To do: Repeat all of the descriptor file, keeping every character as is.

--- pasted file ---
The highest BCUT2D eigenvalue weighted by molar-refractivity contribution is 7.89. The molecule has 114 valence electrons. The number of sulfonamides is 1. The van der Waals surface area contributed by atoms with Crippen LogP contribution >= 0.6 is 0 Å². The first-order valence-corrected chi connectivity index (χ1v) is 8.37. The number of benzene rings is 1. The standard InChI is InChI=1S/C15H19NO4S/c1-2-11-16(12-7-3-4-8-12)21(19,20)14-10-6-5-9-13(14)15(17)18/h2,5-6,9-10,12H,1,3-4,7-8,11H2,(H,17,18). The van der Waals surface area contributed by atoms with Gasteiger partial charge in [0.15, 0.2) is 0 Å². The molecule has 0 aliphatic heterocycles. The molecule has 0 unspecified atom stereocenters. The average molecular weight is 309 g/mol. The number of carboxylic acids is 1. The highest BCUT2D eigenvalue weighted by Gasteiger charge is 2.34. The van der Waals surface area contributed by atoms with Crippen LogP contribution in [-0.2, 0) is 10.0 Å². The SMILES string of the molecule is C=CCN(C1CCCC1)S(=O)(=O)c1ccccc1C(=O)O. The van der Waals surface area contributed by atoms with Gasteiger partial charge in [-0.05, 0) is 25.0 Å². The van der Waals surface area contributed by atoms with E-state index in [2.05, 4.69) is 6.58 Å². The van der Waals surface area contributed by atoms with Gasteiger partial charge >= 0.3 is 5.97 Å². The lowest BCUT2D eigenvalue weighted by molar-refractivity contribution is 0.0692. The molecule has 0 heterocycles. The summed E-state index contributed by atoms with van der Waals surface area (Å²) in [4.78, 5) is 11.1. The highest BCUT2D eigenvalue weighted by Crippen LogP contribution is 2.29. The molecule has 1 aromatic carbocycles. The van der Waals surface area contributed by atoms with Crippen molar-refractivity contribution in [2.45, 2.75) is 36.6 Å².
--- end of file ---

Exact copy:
The highest BCUT2D eigenvalue weighted by molar-refractivity contribution is 7.89. The molecule has 114 valence electrons. The number of sulfonamides is 1. The van der Waals surface area contributed by atoms with Crippen LogP contribution >= 0.6 is 0 Å². The first-order valence-corrected chi connectivity index (χ1v) is 8.37. The number of benzene rings is 1. The standard InChI is InChI=1S/C15H19NO4S/c1-2-11-16(12-7-3-4-8-12)21(19,20)14-10-6-5-9-13(14)15(17)18/h2,5-6,9-10,12H,1,3-4,7-8,11H2,(H,17,18). The van der Waals surface area contributed by atoms with Gasteiger partial charge in [0.15, 0.2) is 0 Å². The molecule has 0 aliphatic heterocycles. The molecule has 0 unspecified atom stereocenters. The average molecular weight is 309 g/mol. The number of carboxylic acids is 1. The highest BCUT2D eigenvalue weighted by Gasteiger charge is 2.34. The van der Waals surface area contributed by atoms with Crippen LogP contribution in [-0.2, 0) is 10.0 Å². The SMILES string of the molecule is C=CCN(C1CCCC1)S(=O)(=O)c1ccccc1C(=O)O. The van der Waals surface area contributed by atoms with Gasteiger partial charge in [-0.05, 0) is 25.0 Å². The van der Waals surface area contributed by atoms with E-state index in [2.05, 4.69) is 6.58 Å². The van der Waals surface area contributed by atoms with Gasteiger partial charge >= 0.3 is 5.97 Å². The lowest BCUT2D eigenvalue weighted by molar-refractivity contribution is 0.0692. The molecule has 0 heterocycles. The summed E-state index contributed by atoms with van der Waals surface area (Å²) in [4.78, 5) is 11.1. The highest BCUT2D eigenvalue weighted by Crippen LogP contribution is 2.29. The molecule has 1 aromatic carbocycles. The van der Waals surface area contributed by atoms with Crippen molar-refractivity contribution in [2.45, 2.75) is 36.6 Å².